The Chicago Way doesn’t just take place in this city that I love so dearly – it takes place in Lakeview, a neighborhood I lived in for over 5 years. I’m not usually much for detective stories, but I couldn’t resist an author who claims to use the city as more than just the backdrop, but as a character. Overall, I wasn’t disappointed but I wasn’t completely impressed either.
There’s definitely a very noir / old-school detective feel to this book. It was a little formulatic at times, and at times Mr. Harvey was trying too hard. Really, it just dripped with first-novelness. I keep thinking to myself, “This guy is making a lot of rookie mistakes, but there’s a lot here to like too. I hope he workshops the hell out of his next novel.”
I can say that I’ve since read 2 of his other books (reviews to come) and was definitely impressed with his improvement. This isn’t terribly written and I think most plot-driven readers would find it to be actually quite good. To me though, it was clear he could do better, and thankfully he did in his next few books.
Most people who love Chicago will love this book. It’s full of wonderful references to fantastic places, and it definitely has a Chicago feel to it. However, there are two groups of people I think may be less than pleased.
- Southsiders. Mr. Harvey makes the unfortunate mistake of painting the entire South Side with a gang-infused brush. Yes, parts of the South Side are rough. So are parts of the North, West, and East side, too. And many areas of the South Side are actually pretty fantastic. I expect this type of generalization from a novelist who’s only visited the city, but it’s clear that this author’s spent plenty of time here. I think it’s time for him to hop on the Orange line and take it a little further than he’s comfortable with.
- Those familiar with Lakeview. There are some really weird inaccuracies that were just completely unnecessary. At the end of the book, Mr. Harvey acknowledges this and says “My apologies in advance to those of you who live in the world’s greatest city and know full well where all the imperfections lie.” First of all, he’s ‘apologizing in advance’ in the back of a book. It’s a little late by then. Second of all, the ‘imperfections’ are pointless. There’s a scene where he’s hanging out at Eat a Pita and he talks about a waitress coming over to ask if they needed anything. There are no waitresses there. It’s a counter, you order, they yell out your order when it’s ready (in my experience, quite rudely) and then you go get it. The waitress didn’t interrupt an important conversation or further the plot in any way. She was just there, asking if they needed anything. Why, Mr. Harvey? Why? Also, why did you put a piano player in the Belair Lounge (now defunct)? That was the greatest dive bar on the planet, but it was tiny! A bar, 3 or so tables, and no where to even comfortably stand around, let alone put a piano and a piano player. Once again, this wasn’t necessary to the plot. I understand that you’re writing fiction, and that there will be certain liberties taken, but these didn’t seem to be necessary.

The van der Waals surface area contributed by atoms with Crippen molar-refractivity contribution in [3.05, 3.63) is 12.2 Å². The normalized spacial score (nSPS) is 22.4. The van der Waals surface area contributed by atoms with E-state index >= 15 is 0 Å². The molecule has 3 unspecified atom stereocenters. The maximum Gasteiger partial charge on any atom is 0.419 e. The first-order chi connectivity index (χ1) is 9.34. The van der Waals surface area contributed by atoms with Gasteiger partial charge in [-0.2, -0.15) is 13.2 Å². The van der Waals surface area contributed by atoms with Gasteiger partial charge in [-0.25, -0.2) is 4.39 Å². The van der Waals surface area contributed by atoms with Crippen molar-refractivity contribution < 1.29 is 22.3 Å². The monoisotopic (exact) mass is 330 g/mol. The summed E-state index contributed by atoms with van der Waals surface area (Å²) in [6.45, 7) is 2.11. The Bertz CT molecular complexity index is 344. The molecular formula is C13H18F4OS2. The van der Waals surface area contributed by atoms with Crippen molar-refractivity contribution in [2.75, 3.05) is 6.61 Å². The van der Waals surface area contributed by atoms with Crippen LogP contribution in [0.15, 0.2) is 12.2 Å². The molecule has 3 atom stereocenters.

I realize I’m being a bit ridiculous here, but the rest of his book was so well researched and so accurate that these little, weird inaccuracies really stuck out. Eat a Pita’s cheap as hell. Just stop by for a $3 sandwich special and check out the waitress / lack of waitress situation.
The Sexual Assault Stuff
I don’t want to get too much into the plot because it’s a ‘whodunit’ and I hate giving away even the most minor of plot points. However, I will say that sexual abuse survivors who are triggered by rape scenarios should stay really, really far away from this book. I was kind of taken aback by how it was handled at times. You meet a number of rape survivors, all of whom talk about their sexual assaults very nonchalantly. At one point, you meet a woman who’s been violently raped in her home only minutes before and she’s pretty much cool with it.
Certainly, some women are in shock after an incident like this, and being basically numb isn’t a rare reaction. However, that was pretty much everyone’s reaction. For example:
“If you don’t mind me asking, what do you need this guy for?”
“I don’t mind at all. I was raped when I was still pretty much a kid. Mr. Kelly is helping me find the bastard.”
This conversation takes place in a busy bar between two people who’ve just met. It felt a little weird for me.
Overall though, the story was solid, the writing had some flair, and it was a good first attempt. Stay tuned for reviews of his next 2 books, both of which are much more expertly crafted.